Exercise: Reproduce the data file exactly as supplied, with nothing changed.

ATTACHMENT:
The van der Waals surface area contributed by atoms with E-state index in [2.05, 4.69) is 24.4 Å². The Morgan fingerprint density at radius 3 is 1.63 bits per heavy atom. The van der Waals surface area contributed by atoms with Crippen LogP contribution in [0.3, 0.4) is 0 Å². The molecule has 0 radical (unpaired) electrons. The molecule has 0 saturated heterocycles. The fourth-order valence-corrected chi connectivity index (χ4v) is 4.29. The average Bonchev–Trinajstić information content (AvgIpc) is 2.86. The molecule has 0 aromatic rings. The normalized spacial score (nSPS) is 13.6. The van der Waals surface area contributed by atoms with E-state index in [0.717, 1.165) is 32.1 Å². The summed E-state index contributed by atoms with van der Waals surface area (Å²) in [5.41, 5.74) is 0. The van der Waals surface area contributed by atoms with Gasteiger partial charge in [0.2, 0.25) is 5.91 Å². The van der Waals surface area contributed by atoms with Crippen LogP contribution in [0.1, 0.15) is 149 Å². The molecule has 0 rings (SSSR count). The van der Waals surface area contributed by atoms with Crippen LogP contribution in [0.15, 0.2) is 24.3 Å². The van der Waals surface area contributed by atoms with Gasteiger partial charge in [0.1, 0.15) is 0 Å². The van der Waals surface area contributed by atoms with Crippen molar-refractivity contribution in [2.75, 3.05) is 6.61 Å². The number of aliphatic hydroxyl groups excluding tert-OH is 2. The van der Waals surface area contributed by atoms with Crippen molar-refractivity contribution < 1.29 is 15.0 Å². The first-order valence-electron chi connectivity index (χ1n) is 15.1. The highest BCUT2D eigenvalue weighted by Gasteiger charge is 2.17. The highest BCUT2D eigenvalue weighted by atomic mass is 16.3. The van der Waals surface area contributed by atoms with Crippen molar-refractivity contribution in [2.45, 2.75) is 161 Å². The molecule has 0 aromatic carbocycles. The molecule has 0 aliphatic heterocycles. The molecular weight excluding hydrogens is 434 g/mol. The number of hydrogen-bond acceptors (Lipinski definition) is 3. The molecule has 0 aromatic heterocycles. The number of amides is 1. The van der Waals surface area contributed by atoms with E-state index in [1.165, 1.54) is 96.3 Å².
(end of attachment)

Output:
The van der Waals surface area contributed by atoms with E-state index in [2.05, 4.69) is 24.4 Å². The Morgan fingerprint density at radius 3 is 1.63 bits per heavy atom. The van der Waals surface area contributed by atoms with Crippen LogP contribution in [0.3, 0.4) is 0 Å². The molecule has 0 radical (unpaired) electrons. The molecule has 0 saturated heterocycles. The fourth-order valence-corrected chi connectivity index (χ4v) is 4.29. The average Bonchev–Trinajstić information content (AvgIpc) is 2.86. The molecule has 0 aromatic rings. The normalized spacial score (nSPS) is 13.6. The van der Waals surface area contributed by atoms with E-state index in [0.717, 1.165) is 32.1 Å². The summed E-state index contributed by atoms with van der Waals surface area (Å²) in [5.41, 5.74) is 0. The van der Waals surface area contributed by atoms with Gasteiger partial charge in [0.2, 0.25) is 5.91 Å². The van der Waals surface area contributed by atoms with Crippen LogP contribution in [0.1, 0.15) is 149 Å². The molecule has 0 rings (SSSR count). The van der Waals surface area contributed by atoms with Crippen LogP contribution in [0.15, 0.2) is 24.3 Å². The van der Waals surface area contributed by atoms with Gasteiger partial charge in [0.1, 0.15) is 0 Å². The van der Waals surface area contributed by atoms with Crippen molar-refractivity contribution in [2.75, 3.05) is 6.61 Å². The number of aliphatic hydroxyl groups excluding tert-OH is 2. The van der Waals surface area contributed by atoms with Crippen molar-refractivity contribution < 1.29 is 15.0 Å². The first-order valence-electron chi connectivity index (χ1n) is 15.1. The highest BCUT2D eigenvalue weighted by Gasteiger charge is 2.17. The highest BCUT2D eigenvalue weighted by atomic mass is 16.3. The van der Waals surface area contributed by atoms with Crippen molar-refractivity contribution in [2.45, 2.75) is 161 Å². The molecule has 0 aromatic carbocycles. The molecule has 0 aliphatic heterocycles. The molecular weight excluding hydrogens is 434 g/mol. The number of hydrogen-bond acceptors (Lipinski definition) is 3. The molecule has 0 aromatic heterocycles. The number of amides is 1. The van der Waals surface area contributed by atoms with E-state index in [1.165, 1.54) is 96.3 Å².